The Cubans have assembled other field hospitals from components purchased from Russia and elsewhere that function much like the pre-fabricated units in Muzaffarabad and Abbottabad.

However, not all are the same in terms of working conditions, as I learned upon visiting Hospital 5, located within the Data refugee camp. In addition to the ER, operating room, and laboratory and X-ray capabilities, doctors from the field hospital here mimic the Cuban family doctor system, going into the “community” of tents to provide evaluation, care and follow-up to the 350 or so living in the camp, remitting patients to the on-site hospital if necessary.

A now healthy Alincha (left), who lost four siblings and his father in the earthquake, arrived at the Data field hospital with sepsis that had reached his bones.

Every day, several pairs of doctors – always one male and one female – fan out among the 80 or so tents with a backpack of medicines and a good working knowledge of Urdu. I’m awestruck watching young Family Medicine specialist Yudelkis Noa Hernández of Havana asking an older gentleman about the location, tenor and duration of his pain in Urdu while she examines him. Moreover, the relationships the Cubans have with the Pakistani people here are apparent in the familiarity between doctor and patient - Dr. Noa is diverted several times during her rounds to say hello or provide some quick follow-up – and the fact that most men are not shy about being treated by women doctors. “I’ve lived here for a couple of months already,” she tells me when I compliment her on her Urdu skills. “It’s not easy, but I like it. It’s like camping and I’m a trooper!” she laughs.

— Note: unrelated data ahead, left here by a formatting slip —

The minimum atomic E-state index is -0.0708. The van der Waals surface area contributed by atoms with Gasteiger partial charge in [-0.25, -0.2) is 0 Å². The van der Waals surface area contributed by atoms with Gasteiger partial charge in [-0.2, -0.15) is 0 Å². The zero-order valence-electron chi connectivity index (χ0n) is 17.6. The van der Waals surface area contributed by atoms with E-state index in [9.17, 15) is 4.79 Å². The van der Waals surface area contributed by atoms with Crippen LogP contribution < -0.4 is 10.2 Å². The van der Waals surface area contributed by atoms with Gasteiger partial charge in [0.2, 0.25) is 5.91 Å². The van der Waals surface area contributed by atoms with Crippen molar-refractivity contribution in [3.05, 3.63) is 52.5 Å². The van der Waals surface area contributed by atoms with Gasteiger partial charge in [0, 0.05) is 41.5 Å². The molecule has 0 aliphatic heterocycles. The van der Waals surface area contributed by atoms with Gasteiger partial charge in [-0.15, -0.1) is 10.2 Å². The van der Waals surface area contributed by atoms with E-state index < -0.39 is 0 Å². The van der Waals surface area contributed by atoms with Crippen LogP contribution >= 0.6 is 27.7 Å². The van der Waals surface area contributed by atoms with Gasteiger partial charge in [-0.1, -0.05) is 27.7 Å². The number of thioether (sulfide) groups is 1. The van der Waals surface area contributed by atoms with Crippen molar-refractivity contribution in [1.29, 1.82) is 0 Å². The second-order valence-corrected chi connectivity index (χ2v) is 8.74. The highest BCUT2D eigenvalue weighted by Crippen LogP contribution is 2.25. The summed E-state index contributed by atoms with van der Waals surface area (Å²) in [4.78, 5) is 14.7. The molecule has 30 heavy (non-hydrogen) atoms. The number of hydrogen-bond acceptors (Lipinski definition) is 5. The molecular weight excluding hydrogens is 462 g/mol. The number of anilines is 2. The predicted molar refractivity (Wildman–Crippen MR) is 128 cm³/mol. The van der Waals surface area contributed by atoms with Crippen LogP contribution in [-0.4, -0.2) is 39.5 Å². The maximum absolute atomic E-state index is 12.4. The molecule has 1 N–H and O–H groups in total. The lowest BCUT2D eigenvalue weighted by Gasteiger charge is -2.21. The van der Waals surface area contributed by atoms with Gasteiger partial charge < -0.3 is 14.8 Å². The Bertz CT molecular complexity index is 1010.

The Director of the hospital, Dr. Barbara Haliberto, a general surgeon from Cuba’s Holguín Province says, “this field hospital and camp hasn’t had the same support from the army as others. We’re relatively far away [from the affected areas] and there’s been some support, but limited, so resources and services are different.” Still, the Data field hospital, with a staff of 55, is offering the same primary and secondary services as other hospitals including minor and major surgery, physical therapy, and rehabilitation to the increasing number of people who arrive daily at the camp.       

Pathologies & Challenges

Orthopedic surgeon Vladimir Sánchez (left) and instrument nurse Pedro Peñate amputating the toes of a diabetic foot patient at Hospital 26, Abbottabad.